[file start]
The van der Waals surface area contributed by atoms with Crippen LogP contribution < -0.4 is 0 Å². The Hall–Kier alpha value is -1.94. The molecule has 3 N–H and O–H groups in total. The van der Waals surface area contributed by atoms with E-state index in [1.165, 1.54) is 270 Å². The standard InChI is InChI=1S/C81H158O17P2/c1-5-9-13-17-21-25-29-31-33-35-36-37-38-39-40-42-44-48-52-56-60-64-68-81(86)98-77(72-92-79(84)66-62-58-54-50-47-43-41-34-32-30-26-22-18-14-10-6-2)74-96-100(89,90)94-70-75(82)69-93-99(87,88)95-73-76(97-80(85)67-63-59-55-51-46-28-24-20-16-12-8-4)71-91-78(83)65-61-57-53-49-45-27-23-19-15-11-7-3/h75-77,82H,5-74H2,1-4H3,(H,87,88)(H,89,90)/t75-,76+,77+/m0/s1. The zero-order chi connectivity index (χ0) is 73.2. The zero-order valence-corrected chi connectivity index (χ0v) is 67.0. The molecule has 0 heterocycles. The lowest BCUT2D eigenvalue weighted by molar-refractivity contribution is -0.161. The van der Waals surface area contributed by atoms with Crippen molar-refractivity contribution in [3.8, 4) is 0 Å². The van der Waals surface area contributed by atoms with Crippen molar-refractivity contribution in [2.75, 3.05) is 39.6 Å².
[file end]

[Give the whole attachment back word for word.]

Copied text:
The van der Waals surface area contributed by atoms with Crippen LogP contribution < -0.4 is 0 Å². The Hall–Kier alpha value is -1.94. The molecule has 3 N–H and O–H groups in total. The van der Waals surface area contributed by atoms with E-state index in [1.165, 1.54) is 270 Å². The standard InChI is InChI=1S/C81H158O17P2/c1-5-9-13-17-21-25-29-31-33-35-36-37-38-39-40-42-44-48-52-56-60-64-68-81(86)98-77(72-92-79(84)66-62-58-54-50-47-43-41-34-32-30-26-22-18-14-10-6-2)74-96-100(89,90)94-70-75(82)69-93-99(87,88)95-73-76(97-80(85)67-63-59-55-51-46-28-24-20-16-12-8-4)71-91-78(83)65-61-57-53-49-45-27-23-19-15-11-7-3/h75-77,82H,5-74H2,1-4H3,(H,87,88)(H,89,90)/t75-,76+,77+/m0/s1. The zero-order chi connectivity index (χ0) is 73.2. The zero-order valence-corrected chi connectivity index (χ0v) is 67.0. The molecule has 0 heterocycles. The lowest BCUT2D eigenvalue weighted by molar-refractivity contribution is -0.161. The van der Waals surface area contributed by atoms with Crippen molar-refractivity contribution in [3.8, 4) is 0 Å². The van der Waals surface area contributed by atoms with Crippen molar-refractivity contribution in [2.75, 3.05) is 39.6 Å².